• 2024-03-13 08:00:00
  • >13

    Mar

The Car Features That Are Worth It (And the Ones That Aren’t)

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It’s great that there are so many options for additional features on our cars nowadays, giving us the choice to create a bespoke system for our driving experience. However, with so much choice it can be tricky to sort the good from the bad and know which features are useful and which ones might just be gimmicks.

Below, we investigate some of the best car features and some of the worst.

The best car features

These are some of the car features that can enhance your driving experience.

Cameras

Cameras have proven to be a real asset for drivers. Many cars will have blind spots, so a reversing camera can help us safely get into or out of a tight spot. In fact, reverse cameras are now mandatory in the UK for all new cars manufactured from 2021 – in the US, it has been mandatory since 2018.

It’s not only reversing cameras that can be a benefit. Front-facing and side-facing cameras can also help with parking, getting us into spaces safely. Importantly, they also help to reduce the risk of accidents by extending the driver’s field of view.

Parking sensors

Where cameras aren’t available, parking sensors can be a great feature for your car. Many newer cars have parking sensors fitted as standard, but they can also be added as an extra feature or even retro-fitted to older models. Parking sensors can be installed on the ear and front of the car and will alert the driver when the car is near to an object by beeping.

Like cameras, parking sensors can help to guide drivers into spaces safely, by alerting them when they are getting too close to an obstacle. They can also help to avoid accidents, by letting the driver know if a person is nearby.

Android Auto / Apple CarPlay

It’s illegal to use your mobile phone while driving in the UK. Not only could you face a fine and points on your licence, but it’s also highly dangerous, as your focus will be on your phone rather than on the road. Smartphone integration with your car’s infotainment system gives a safer, alternative way of using your phone without having to take your eyes off the road.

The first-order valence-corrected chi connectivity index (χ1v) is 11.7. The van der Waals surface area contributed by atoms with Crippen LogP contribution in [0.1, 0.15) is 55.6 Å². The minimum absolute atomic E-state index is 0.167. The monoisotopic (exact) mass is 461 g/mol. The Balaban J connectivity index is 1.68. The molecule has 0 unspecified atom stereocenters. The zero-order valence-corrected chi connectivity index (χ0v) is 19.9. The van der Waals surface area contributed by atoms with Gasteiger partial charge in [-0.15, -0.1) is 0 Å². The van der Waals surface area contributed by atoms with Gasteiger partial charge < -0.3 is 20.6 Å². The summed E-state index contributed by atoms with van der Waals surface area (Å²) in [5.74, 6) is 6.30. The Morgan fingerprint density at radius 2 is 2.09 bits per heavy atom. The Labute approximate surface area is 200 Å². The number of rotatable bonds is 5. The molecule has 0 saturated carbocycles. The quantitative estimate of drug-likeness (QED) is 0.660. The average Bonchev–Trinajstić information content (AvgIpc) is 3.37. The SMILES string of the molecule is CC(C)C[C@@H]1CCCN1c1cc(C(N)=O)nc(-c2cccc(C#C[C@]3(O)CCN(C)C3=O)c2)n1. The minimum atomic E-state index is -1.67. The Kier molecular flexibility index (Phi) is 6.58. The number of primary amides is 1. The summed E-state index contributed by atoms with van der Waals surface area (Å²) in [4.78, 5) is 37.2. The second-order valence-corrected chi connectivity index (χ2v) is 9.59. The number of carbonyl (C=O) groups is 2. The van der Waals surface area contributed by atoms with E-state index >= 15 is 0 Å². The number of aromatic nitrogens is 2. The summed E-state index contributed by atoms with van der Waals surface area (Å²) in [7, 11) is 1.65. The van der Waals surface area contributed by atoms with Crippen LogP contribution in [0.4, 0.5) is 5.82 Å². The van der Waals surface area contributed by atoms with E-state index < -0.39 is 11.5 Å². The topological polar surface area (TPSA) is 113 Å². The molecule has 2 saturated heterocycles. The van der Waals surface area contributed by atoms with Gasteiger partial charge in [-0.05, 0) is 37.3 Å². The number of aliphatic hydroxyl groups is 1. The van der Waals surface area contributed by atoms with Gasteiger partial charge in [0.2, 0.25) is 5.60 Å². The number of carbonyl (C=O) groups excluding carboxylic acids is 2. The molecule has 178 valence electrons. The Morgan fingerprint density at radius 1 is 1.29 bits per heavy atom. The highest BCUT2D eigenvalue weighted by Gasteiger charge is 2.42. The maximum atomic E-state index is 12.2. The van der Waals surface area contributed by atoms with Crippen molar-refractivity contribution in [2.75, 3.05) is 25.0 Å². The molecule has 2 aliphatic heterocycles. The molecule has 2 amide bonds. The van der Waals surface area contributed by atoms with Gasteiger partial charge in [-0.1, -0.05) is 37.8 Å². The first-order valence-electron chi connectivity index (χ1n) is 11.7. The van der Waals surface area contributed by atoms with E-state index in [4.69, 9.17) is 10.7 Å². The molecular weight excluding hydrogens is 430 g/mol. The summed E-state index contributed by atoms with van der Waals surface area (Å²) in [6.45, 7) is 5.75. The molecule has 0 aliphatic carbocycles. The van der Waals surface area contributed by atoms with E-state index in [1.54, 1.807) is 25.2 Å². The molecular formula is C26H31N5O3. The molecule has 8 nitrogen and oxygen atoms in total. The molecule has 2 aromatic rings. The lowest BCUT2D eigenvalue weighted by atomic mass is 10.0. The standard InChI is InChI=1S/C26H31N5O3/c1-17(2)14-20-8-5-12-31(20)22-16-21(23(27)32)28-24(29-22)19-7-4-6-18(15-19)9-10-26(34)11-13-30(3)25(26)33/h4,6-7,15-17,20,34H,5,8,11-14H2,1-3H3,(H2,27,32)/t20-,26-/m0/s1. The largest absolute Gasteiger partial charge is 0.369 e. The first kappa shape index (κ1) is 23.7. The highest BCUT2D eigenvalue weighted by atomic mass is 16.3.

Android Auto allows you to connect your Android phone and Apple CarPlay allows you to connect your iPhone to your car’s system. Through this you can often use voice activation to use maps, play music, and answer phone calls. You can also set it up so text messages are read out loud by the system, so you can always keep up with communications when you’re driving, all while keeping yourself and other road users safe.

Tyre pressure monitoring systems

Tyre pressure monitoring systems will continuously check your tyre pressure and alert you when it’s too low or too high. Some systems might simply let you know when your tyres are underinflated, but even this can be a huge benefit.

Driving with underinflated tyres can be dangerous, as it will affect your steering and make it slow and sluggish. Underinflated tyres will also increase your fuel consumption and can even affect the wear of your tyres, giving them a shorter lifespan. Getting immediate notice when your tyre is low pressure means you can rectify the issue quickly, avoiding the issues that come with underinflated tyres.

Heated windshield